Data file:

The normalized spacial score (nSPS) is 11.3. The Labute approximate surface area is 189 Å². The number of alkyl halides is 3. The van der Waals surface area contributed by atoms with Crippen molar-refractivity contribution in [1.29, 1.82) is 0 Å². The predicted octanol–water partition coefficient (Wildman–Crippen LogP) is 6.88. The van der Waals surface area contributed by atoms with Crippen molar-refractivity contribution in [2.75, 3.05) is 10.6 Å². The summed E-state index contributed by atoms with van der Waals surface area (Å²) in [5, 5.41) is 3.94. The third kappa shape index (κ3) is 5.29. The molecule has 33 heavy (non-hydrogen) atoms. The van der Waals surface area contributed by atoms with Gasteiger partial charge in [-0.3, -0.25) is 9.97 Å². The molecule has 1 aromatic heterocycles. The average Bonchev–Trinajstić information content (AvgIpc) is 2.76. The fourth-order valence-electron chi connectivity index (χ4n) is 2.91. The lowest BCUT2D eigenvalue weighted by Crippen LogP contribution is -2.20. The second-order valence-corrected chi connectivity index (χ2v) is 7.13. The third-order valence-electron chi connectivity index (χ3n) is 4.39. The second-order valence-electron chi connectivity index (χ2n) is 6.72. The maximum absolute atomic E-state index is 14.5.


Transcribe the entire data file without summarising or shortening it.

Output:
The normalized spacial score (nSPS) is 11.3. The Labute approximate surface area is 189 Å². The number of alkyl halides is 3. The van der Waals surface area contributed by atoms with Crippen molar-refractivity contribution in [1.29, 1.82) is 0 Å². The predicted octanol–water partition coefficient (Wildman–Crippen LogP) is 6.88. The van der Waals surface area contributed by atoms with Crippen molar-refractivity contribution in [2.75, 3.05) is 10.6 Å². The summed E-state index contributed by atoms with van der Waals surface area (Å²) in [5, 5.41) is 3.94. The third kappa shape index (κ3) is 5.29. The molecule has 33 heavy (non-hydrogen) atoms. The van der Waals surface area contributed by atoms with Gasteiger partial charge in [-0.3, -0.25) is 9.97 Å². The molecule has 1 aromatic heterocycles. The average Bonchev–Trinajstić information content (AvgIpc) is 2.76. The fourth-order valence-electron chi connectivity index (χ4n) is 2.91. The lowest BCUT2D eigenvalue weighted by Crippen LogP contribution is -2.20. The second-order valence-corrected chi connectivity index (χ2v) is 7.13. The third-order valence-electron chi connectivity index (χ3n) is 4.39. The second-order valence-electron chi connectivity index (χ2n) is 6.72. The maximum absolute atomic E-state index is 14.5.